Morphometrics of the juvenile skull: analysis of ontogenetic growth patterns

Jacqueline Mary Elizabeth Noble

    Research output: ThesisMaster's Thesis

    476 Downloads (Pure)


    This study assesses patterns of ontogenetic growth, and by association biological size and shape variation, in juvenile crania from a Western Australian population. Current methods of juvenile age estimation largely relate to quantifying dental development and skeletal growth. The current study develops age prediction models using linear measurements of the juvenile cranium. The specific aims of the project are threefold: i) to quantify the relationship between cranial form and chronological age in sub-adults using both traditional and geometric morphometric methods; ii) to statistically quantify the timing of cranial fontanelle closure; and iii) to quantify at what age the human cranium is sexually dimorphic.

    The study sample comprised 174 cranial multi-slice computed tomography (MSCT) scans of individuals ranging in age from birth to 18.76 years (98 males and 76 females). The MSCT scans are visualized using OsiriX®, 52 homologous landmarks are acquired in each cranial scan. MorphDB and morphologika are then used to calculate linear measurements and view three-dimensional landmark configurations respectively. Anterior fontanelle size was calculated using two methods: finding the area of the open anterior fontanelle using a polygon tracing tool in OsiriX®, and by taking oblique linear distances of the open fontanelle. Prior to collection of all data intra-observer precision levels were quantified.

    Age prediction models were developed based on interlandmark distances. Individual and pooled sex models were produced, with prediction accuracy ranging from ±1.3 to ±2.7 years. The single most accurate predictor of age in the pooled sex sample was palatine height (±2.3 years).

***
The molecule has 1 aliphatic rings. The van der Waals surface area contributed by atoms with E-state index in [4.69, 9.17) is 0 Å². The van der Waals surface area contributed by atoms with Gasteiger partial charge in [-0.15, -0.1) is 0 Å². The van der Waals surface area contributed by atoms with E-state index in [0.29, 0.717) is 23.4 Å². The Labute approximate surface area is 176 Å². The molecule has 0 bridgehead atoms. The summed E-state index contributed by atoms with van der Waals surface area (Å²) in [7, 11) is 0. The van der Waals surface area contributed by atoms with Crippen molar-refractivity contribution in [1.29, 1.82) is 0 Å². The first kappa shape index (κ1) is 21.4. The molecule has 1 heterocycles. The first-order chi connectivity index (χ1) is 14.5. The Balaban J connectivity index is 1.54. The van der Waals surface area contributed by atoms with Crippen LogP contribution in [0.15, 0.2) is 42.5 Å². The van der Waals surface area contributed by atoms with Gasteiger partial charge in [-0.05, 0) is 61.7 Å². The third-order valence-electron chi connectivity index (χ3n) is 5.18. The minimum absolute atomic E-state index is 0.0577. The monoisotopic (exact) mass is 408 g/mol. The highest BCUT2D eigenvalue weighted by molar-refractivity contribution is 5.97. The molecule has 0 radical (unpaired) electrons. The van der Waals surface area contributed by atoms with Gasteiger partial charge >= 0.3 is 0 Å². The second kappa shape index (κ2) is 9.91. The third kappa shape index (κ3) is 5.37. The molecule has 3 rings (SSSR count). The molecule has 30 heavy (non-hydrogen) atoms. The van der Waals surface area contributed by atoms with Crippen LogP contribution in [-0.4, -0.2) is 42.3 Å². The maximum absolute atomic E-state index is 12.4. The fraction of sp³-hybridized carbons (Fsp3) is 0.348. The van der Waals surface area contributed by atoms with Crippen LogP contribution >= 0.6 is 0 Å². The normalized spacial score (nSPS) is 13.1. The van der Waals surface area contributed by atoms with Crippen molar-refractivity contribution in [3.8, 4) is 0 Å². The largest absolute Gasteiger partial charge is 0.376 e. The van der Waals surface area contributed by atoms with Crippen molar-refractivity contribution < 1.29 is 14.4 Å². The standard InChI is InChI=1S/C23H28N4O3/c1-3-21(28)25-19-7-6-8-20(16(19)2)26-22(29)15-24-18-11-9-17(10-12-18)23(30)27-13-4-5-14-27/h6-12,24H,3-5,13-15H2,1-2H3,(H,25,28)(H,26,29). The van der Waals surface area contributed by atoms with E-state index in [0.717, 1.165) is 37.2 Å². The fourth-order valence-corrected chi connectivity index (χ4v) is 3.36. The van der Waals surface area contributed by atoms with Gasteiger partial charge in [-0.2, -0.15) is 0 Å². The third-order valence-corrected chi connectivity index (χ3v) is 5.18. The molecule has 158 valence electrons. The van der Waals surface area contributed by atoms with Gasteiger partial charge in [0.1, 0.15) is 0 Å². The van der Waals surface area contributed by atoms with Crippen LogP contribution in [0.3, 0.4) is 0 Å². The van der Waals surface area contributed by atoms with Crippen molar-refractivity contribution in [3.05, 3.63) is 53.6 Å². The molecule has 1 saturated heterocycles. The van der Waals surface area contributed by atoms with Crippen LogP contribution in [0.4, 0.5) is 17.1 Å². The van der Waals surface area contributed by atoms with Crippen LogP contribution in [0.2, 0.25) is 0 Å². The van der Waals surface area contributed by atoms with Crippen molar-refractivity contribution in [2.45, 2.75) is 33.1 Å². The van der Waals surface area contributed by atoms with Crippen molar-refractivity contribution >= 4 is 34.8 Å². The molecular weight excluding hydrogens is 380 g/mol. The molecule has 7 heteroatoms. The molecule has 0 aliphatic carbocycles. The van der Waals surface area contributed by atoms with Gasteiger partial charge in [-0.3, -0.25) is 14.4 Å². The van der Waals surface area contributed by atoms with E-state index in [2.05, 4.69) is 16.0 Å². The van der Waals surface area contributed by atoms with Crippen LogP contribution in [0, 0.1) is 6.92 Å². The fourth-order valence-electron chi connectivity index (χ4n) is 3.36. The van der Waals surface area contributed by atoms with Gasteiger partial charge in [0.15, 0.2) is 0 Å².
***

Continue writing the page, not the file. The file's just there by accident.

Ontogenetic growth patterns were quantified in three cranial regions (neurocranium, viscerocranium and basicranium). It was demonstrated that at birth the neurocranium is proportionally the largest region of the skull, and that the viscerocranium has the longest and greatest amount of growth. It was also demonstrated that at nine years of age the cranium is approximately 93% that of its final adult size. Cranial shape is analysed independent of size. Ontogenetic shape differences related to age are present only on the one axis of variation (PC1): as age increases, the cranium shows an elongation of the viscerocranium, increased anterior projection of the mastoid process, and a widening of the neurocranium.

    Assessment of the timing of anterior fontanelle closure demonstrated that by 2.0 years of age, that fontanelle is fully closed in approximately 50% of the Western Australian population examined. By 2.5 years of age, however, 100% of individuals presented complete closure of the anterior fontanelle.

    Sexual dimorphism was quantified using basic descriptive statistics and discriminant function analyses of the linear measurements to assess classification accuracy. It was demonstrated that sex could be estimated to an acceptable degree of accuracy (77.6%; sex bias -1.9%) in a post-pubertal sample (i.e. over nine years of age) based on two linear measurements: anterior basicranial breadth, and frontal chord.

    The results of the present research have the potential to influence forensic investigations specifically in Western Australia and Australia generally. It has been demonstrated the population specific models can be used to estimate age with an accuracy of ±1.3 to ±2.7 years. Additionally, sex can be accurately estimated in the juvenile cranium from the age of nine years onwards.

    Original languageEnglish
    Publication statusUnpublished - 2015


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